Vision Quest

Vince Jordan glimpses a high-definition virtual reality image which is engineered and produced at the Virtual Reality Academy in Clarksdale. Jordan gave a recent demonstration to the Rotary Club of Hernando.

Perception might be 99 percent of reality and in the case of the Clarksdale Virtual Reality Academy, a high-tech, cutting-edge training facility, a father-son team from Colorado is changing the reality of many Delta teens and changing lives in the process.

Vince Jordan and his son Josiah Jordan set up shop in the Delta town of Clarksdale and have created a revolution of sorts within the virtual reality industry that is having ramifications across the globe.

From surgeons seeking to perfect life-saving procedures, to training FedEx employees and Fortune 500 companies like Volkswagen and Walmart, high-definition virtual reality is often the best teacher.

Vince Jordan and son Josiah created Lobaki, Inc. which gets its name from a Tibetan spirit guide, due to the fact that its virtual reality apparatus can create an "otherworldly experience."

Then there is the entertainment aspect of virtual reality that has swept the nation and world.

From the virtual reality lab the duo created in Clarksdale, participants can experience stepping across a treacherous, eight-thousand-foot crevasse or scaling Mt. Everest.

From Clarksdale to Mississippi's capital city, the Jordans have created the world's largest Xtended Reality Lab on the campus of Jackson Preparatory School in Jackson.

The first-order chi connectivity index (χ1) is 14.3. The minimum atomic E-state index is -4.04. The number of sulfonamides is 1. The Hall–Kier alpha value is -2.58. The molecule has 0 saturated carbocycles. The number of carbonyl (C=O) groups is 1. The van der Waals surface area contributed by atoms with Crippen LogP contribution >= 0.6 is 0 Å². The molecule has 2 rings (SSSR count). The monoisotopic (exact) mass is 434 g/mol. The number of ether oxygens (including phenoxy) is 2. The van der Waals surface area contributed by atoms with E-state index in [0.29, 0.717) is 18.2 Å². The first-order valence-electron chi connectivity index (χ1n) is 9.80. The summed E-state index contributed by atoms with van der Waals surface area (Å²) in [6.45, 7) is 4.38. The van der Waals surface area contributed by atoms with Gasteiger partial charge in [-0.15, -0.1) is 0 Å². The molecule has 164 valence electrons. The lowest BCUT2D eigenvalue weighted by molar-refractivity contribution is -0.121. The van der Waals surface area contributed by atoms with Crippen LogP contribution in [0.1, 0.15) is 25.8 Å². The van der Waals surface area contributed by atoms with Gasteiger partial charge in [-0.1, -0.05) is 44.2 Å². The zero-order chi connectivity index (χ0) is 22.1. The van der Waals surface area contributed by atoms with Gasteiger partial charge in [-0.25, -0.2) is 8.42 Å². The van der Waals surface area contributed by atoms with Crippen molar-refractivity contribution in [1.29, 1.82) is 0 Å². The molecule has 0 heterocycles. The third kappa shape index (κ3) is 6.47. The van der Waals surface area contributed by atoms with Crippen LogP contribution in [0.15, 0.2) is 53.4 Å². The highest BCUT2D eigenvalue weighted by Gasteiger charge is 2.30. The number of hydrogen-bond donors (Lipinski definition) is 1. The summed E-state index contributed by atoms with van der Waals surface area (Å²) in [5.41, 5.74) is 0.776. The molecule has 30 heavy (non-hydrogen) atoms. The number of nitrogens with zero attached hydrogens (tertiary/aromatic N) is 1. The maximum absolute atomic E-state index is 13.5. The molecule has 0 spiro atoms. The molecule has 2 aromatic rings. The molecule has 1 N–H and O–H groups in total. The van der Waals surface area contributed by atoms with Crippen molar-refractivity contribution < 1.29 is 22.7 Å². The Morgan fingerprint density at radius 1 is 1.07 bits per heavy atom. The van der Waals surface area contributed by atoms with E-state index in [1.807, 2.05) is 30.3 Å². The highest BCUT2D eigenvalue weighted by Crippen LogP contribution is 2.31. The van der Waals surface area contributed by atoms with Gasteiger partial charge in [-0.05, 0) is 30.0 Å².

"Last year, I went to Jupiter, Mars and the moon with this thing on my head," Jordan said. "This is amazing. This is a game changer."

It's a game changer for Delta teens and others that Jordan is apprenticing.

Jordan said, for instance, "Hollywood riggers" which employ virtual reality to create special effects in multimillion-dollar films can earn a salary of $165,000 a year.

Jordan is training such virtual reality experts in Clarksdale.

"A kid fresh out of high school can walk into that job," Jordan said. "There is a window of opportunity for this state. Teachers are using it in the classroom. Art teachers are using it. A calculus professor at Ole Miss is using multi-dimensional calculus examples using virtual reality technology."

"We're now putting virtual reality labs around Mississippi," Jordan said. "This kind of thing is not happening anywhere else in the country."

The Community Foundation of Northwest Mississippi provided two grants to help jumpstart the virtual reality effort in the Mississippi Delta, amounting to more than $6,000, or $3,000 each.

Tom Pittman, President and CEO of the Community Foundation of Northwest Mississippi, said the two grants, the Placed-Based Learning and Civic Entrepreneurship Endowment grant and Technology and Education Endowment grant were instrumental in assisting the Clarksdale Virtual Reality Academy's outreach training and apprenticeship program.

"We were really turned on to this by the City of Clarksdale," Pittman said. "They had seen it firsthand," said Pittman, adding the virtual reality technology was developed under the Bill Luckett administration. "They saw what was happening with the kids who became involved with this program and advocated for them. The City of Clarksdale invested some money and encouraged us to do so and we did."

"We think this grant will pay some dividends to the community and to the region," Pittman said.

Robert Lee Long is Community Editor of the DeSoto Times-Tribune. He may be contacted at or at 662-429-6397, Ext. 252.

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